5 Common Latin Phrases to Describe Something Awesome
Although English is Germanic in origin, over the years, it’s adopted countless words with Latin roots. It’s also adopted full phrases in Latin, including several you can use to describe wonderful or noteworthy events.
By Samantha Enslen, Writing for Grammar Girl May 27, 2021
THE QUICK AND DIRTY
- Sui generis. Of its own kind.
- Ne plus ultra. No more beyond.
- Bona fide. In good faith.
- Sine qua non. Without which, not.
- Felix culpa. Happy fault.
English is a funny language. Its roots are Germanic, and the most commonly used words today show this. For example, “I,” “the,” “and,” “a,” “to,” “is,” “you,” and “that” are all Germanic in origin. (1)
Across the centuries, however, English borrowed a huge number of words from other languages, and one of the most common sources was Latin. From the Normans’ invasion of the British Isles in 1066, to translators infusing English texts with Latin, French, and Italian words in the 16th century, our tongue has become packed with these Latin-based add-ons. In fact, it’s believed that some 60% of words we use today have Latin roots. (2,3)
In some cases, entire phrases in Latin have become part of our vocabulary. Because we’ve been having beautiful spring days in most places in the northern hemisphere, today we’re going to talk about Latin phrases you can use to describe something wonderful.
1. Sui Generis
The first is “sui generis.” This means “of its own kind,” and we use it to describe something that’s in a class of its own. You could say that Serena Williams is sui generis in the tennis world, or speak of Bob Dylan’s sui generis songwriting. In either case, we’re describing something that is one of a kind.
2. Ne Plus Ultra
Another complimentary term is “ne plus ultra,” translated as “no more beyond.” Something that is the ne plus ultra represents the highest point of achievement or the most profound example of something. For example, “The Godfather” could be considered the ne plus ultra of gangster movies.
This term has an interesting history. It was said to be inscribed on the “Pillars of Hercules” at the Strait of Gibraltar. The strait is a channel of water that lies between southernmost Spain and northwesternmost Africa, and connects the Mediterranean Sea with the Atlantic Ocean. These “pillars” —represented by the Rock of Gibraltar on one side of the strait and a mountain peak on the other— were supposedly set in place by Hercules. Some say he did this as a memorial to his majestic deeds; others say he did it when he destroyed the mountain that once connected Africa and Europe.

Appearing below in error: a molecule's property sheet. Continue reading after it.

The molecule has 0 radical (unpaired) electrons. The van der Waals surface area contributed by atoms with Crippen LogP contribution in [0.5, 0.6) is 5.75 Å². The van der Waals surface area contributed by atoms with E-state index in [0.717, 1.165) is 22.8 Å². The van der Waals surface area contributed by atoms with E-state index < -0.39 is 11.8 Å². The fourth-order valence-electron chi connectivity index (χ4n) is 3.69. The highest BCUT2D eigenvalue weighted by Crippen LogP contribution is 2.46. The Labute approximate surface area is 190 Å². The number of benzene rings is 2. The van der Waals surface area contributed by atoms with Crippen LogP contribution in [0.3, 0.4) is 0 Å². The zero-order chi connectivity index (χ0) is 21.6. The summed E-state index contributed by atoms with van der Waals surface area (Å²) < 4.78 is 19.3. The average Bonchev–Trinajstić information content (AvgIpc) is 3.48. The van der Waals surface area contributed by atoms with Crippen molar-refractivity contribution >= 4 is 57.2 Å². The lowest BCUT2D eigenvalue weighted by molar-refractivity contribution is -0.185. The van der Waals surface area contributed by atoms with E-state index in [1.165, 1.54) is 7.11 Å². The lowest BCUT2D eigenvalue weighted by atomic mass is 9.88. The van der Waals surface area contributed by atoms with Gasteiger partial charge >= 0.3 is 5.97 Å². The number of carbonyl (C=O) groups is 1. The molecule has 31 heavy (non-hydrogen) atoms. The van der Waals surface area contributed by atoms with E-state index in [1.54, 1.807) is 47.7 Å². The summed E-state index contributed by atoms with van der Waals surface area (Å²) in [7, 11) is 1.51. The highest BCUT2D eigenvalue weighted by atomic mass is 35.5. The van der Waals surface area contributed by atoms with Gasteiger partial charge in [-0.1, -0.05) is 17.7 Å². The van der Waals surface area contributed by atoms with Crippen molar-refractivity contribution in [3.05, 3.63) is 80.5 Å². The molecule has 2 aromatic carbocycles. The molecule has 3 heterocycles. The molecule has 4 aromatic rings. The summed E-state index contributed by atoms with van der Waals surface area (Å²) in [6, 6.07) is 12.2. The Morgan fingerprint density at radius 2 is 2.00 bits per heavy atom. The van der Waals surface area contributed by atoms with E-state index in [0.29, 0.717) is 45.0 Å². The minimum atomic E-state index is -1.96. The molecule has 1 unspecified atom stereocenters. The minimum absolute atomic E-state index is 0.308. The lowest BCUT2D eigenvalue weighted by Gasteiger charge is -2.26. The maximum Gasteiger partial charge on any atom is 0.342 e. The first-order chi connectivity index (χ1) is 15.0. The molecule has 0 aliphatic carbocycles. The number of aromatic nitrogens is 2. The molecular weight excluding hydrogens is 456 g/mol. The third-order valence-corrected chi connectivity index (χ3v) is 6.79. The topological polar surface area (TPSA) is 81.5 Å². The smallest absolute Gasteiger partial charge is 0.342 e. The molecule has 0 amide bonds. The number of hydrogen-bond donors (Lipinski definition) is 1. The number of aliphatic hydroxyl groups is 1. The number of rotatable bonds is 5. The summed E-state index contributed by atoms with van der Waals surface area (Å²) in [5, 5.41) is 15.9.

In any case, the strait was considered to be the western end of the classical world. The inscription “ne plus ultra” on the Pillars of Hercules thus served as a warning to sailors: “(Let there) not (be) more (sailing) beyond (this point).” (4)
3. Bona Fide
Another way to say something’s good is to say it’s “bona fide”; literally, “in good faith.” A used car salesman might make a “bona fide” offer to buy your car at full Blue Book price. If his offer is bona fide, that means it’s legit. He’s 100% serious and ready to give you some cash.
“Bona fide” can also convey that something’s genuine. George Clooney is a bona fide celebrity, for example. There’s no doubt he’s the real deal.
Side note: The opposite of bona fide is “mala fide,” meaning “in bad faith.” We don’t see this term used too often, but I think I might try it … it could come in handy! And since it’s spelled so similarly to bona fide,” I don’t know why it’s pronounced differently. But that’s how the dictionaries say to pronounce them in American English: “ˈbō-nə-ˌfīd” and ” ma-lə-ˈfī-dē.” They seem to be more similar in British English. The Oxford English Dictionary says the British pronunciations are “bəʊnə ˈfʌɪdi” and “meɪleɪ ˈfʌɪdi.”
4. Sine Qua Non
Here’s a little gem for you. Next time you want to say something is absolutely essential, say that it’s “sine qua non,” translated as “without which, not.”
A synonym for “sine qua non” is “requirement.” You could say that stamina is a sine qua non for marathon runners. (5)
5. Felix Culpa
Let’s end with the phrase “felix culpa,” which means “happy fault.” It’s similar to the phrase “happy accident.” Both refer to a mistake—or even a disaster—that winds up having surprisingly good consequences.
For example, if you met your life partner after running into their car, you could say that the accident was a “felix culpa.” Or if you were fired from a job—but subsequently found a much better one—your termination would be a felix culpa.
This was originally a religious term. It referred to the original mistake in Christian theology: the fall of man, which occurred when Adam bit that apple in the Garden of Eden. The redemption of man, which is said to have occurred when Jesus Christ died and was reborn, is seen as a long-term positive outcome of that original disaster. (6,7)
You could even say that the fall was a sine qua non for the redemption.
That’s all for today, folks. Hope you have a bona fide wonderful week.
- Stroud, Kevin, History of English Podcast. Transcripts, seasons 1-5, page 23, Accessed May 13, 2021.
- Dictionary.com. What Percentage Of English Words Are Derived From Latin? Accessed May 13, 2021.
- Adams, Blake. Why Are So Many English Words Latin-Based? Historyhit website, Accessed May 13, 2021.
- Britannica Online. Gibraltar, Pillars of Heracles. Britannica Online.
- Merriam-Webster Online Dictionary, Ne plus ultra, sine qua non, Accessed May 13, 2021.
- Oxford English Dictionary, felix culpa, accessed May 13, 2021.
- Oxford Dictionary of Phrase and Fable, felix culpa, accessed May 13, 2021.
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